I had a friend and neighbour in Belfast who was an English woman, namely the late Mrs Joan Mee (Nee Wragg). When she died, her daughter Abigail Kirby-Harris gifted to me a poem her mother had treasured having always displayed it on a wall in her home. The poem had been written by one of her colleagues in World War II under the heading ‘Ceylon in April’. The composer was Barbara Joan Harding, born Darjeeling, India, 1925, the daughter of Horace Harding, then Head of Associated Electrical Industries in India, based at Calcutta. Her mother was Mavis Harding an Australian. She had been educated severally but finally at Malvern Girls School from where she joined the Woman’s Royal Naval Service in April 1943, the same day as Joan Mee. They were subsequently posted to India as Wireless Telegraphists and were finally based in Colombo before being demobbed in 1946. I now share with the reader Barbara Joan Harding’s poem as I received it.
CEYLON IN APRIL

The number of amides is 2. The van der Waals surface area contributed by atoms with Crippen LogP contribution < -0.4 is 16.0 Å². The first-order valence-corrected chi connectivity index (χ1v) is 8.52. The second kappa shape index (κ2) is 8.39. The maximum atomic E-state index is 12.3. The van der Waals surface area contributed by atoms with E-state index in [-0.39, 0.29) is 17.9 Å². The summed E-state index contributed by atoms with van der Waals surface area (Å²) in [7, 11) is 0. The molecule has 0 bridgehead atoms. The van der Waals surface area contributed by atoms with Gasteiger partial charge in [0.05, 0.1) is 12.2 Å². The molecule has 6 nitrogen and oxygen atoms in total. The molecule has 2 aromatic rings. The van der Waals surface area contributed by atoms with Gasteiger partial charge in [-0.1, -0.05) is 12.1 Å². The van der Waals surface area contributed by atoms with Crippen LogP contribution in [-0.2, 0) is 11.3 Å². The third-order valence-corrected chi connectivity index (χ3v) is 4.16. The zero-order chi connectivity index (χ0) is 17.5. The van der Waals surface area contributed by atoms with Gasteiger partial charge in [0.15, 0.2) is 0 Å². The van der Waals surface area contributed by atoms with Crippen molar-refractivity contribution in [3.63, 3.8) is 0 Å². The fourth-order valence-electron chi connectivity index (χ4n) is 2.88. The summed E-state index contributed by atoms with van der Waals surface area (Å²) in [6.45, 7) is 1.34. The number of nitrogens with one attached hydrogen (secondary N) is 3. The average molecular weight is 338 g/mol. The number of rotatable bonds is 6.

Here, tender comrade, take my hand,
I too remember hawthorn
In a May time land.
But oh, for me, my heart is free
And every ripple through it blows
A scent of laughter lingeringly
And symphonies that no man knows.
For me no eyes can dim the sky.
Though no man smile, the sun is bright.
In every flower lurks delight
While in the music of the sea
Adventure’s clarions challenge me.
And would I change for one wild rose
These flame-flowers burning in the sky,
Where this bright creeper proudly shows
Its purple-flaunting majesty?
Would April lilac smell as sweet
As this white beauty in the heat,
The whole East’s garish phantasy
Laid swooning at her feet?
O tender comrade, I recall
White roses on a sandstone wall,
But here where sunlight steeps the sea,
Petals the jasmine flower lets fall
Are lovelier to me.
I was not desolate before –
I stood upon the wild seashore
And saw the white sea-horses ride
Tradition on an English tide.
Did not one starfish stir in me
An echo of a mystery?
Or one white star above the sea
Waken a dream of ecstasy?
I was not desolate before.
O, why should I hear ceaselessly
The thunder of an alien sea
Upon another shore?
Barbara Joan Harding, W.R.N.S.
Colombo, Ceylon, 1945-6